Archived posting to the Leica Users Group, 1998/09/08

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Subject: Re: [Leica] New or used M6?
From: (Paul C. Brodek)
Date: Wed, 09 Sep 1998 10:48:31 +0900

On Tue, 8 Sep 1998 19:27:06 -0500 (EST), Michael Garmisa
<> wrote:

>I would not get the M3 unless you plan to use long lenses, its not very
>good for the wides (don't forget you only have a 50,90,135 frameline) an
>M2 or M4 would probably be better but then again a M4 in good condition =
>probably about the saem price as a M6 in good condidtion.=20


You should also keep in mind that, IMHO anyway, the M3 does not load
or rewind as easily or quickly as the M4 and later models.  The M3
(and M2) take-up spools must be removed from the body, attached to the
film leader, and then re-inserted along with the film.  There is no
rapid rewind crank, so film rewind entails twisting a small (though
well-knurled) knob.  There are "quick-load" replacements for the
take-up spool (I tried it and didn't like it), and "rewind crank"
attachments (non-Leica) for the rewind knob.  These may make loading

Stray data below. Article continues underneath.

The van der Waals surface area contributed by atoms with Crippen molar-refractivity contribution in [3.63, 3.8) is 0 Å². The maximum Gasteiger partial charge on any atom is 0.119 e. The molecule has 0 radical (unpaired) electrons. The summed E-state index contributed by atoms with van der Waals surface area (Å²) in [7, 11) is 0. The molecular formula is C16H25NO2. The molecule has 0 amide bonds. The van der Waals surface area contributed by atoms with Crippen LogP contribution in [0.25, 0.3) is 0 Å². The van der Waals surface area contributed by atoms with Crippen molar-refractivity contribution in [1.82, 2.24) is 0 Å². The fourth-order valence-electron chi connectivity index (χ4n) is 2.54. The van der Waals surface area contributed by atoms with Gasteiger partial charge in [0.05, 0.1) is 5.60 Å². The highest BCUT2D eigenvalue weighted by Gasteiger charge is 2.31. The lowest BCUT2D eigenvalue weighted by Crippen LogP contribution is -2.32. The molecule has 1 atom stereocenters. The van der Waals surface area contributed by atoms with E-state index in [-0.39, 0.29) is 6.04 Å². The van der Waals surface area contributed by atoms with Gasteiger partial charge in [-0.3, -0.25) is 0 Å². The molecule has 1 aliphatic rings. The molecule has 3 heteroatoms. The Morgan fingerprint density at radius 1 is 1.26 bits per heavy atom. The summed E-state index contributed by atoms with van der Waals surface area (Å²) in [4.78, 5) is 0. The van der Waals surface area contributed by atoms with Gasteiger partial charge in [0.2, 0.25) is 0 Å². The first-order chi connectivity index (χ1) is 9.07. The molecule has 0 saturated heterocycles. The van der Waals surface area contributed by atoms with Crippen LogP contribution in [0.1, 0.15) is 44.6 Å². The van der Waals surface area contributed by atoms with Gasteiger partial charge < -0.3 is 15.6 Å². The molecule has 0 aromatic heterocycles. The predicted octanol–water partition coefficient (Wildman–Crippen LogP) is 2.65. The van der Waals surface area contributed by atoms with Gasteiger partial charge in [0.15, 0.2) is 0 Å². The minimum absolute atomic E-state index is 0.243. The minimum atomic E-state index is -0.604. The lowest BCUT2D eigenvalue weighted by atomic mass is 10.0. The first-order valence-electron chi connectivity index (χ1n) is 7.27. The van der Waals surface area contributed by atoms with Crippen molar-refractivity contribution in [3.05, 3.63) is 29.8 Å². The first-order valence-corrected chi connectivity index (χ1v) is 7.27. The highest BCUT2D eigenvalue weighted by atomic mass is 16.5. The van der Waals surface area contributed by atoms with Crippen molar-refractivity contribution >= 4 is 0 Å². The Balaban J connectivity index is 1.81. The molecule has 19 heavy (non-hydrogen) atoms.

and rewinding more convenient, but they also increase your purchase
cost and increase the number of things that could go wrong   I had an
M3 and eventually traded it in for an M4-P because of the M4-P film
handling improvements. =20

The M3 finder\focusing is better for longer lenses.  However, if
you're willing to deal with an accessory finder in order to use wide
lenses on the M3, you can also use an accessory finder to help frame
telephotos on an M4/later. And as there are 35mm lenses available for
the M3 with "spectacles," there is also the Elmarit 135/2.8 available
with a viewfinder magnifyer.

In the US, used M4-2 and M4-P bodies in Ex/Ex+ condition range from
$900 and up.  Not much different than M3 prices.  Considering how few
were made compared to the M3/M2, they are a relative bargain!

Hopefully rather than confusing you we're helping you see that you
can't go wrong either way!  There are many "classic" M2-M3 fans out
there, and there are fusspots like me that like the idea of having an
M3 better than the reality of using one.  Find yourself a well-stocked
dealer, and play with as many M bodies as you can before you buy!

Best Regards,


Paul C. Brodek
Kobe, Japan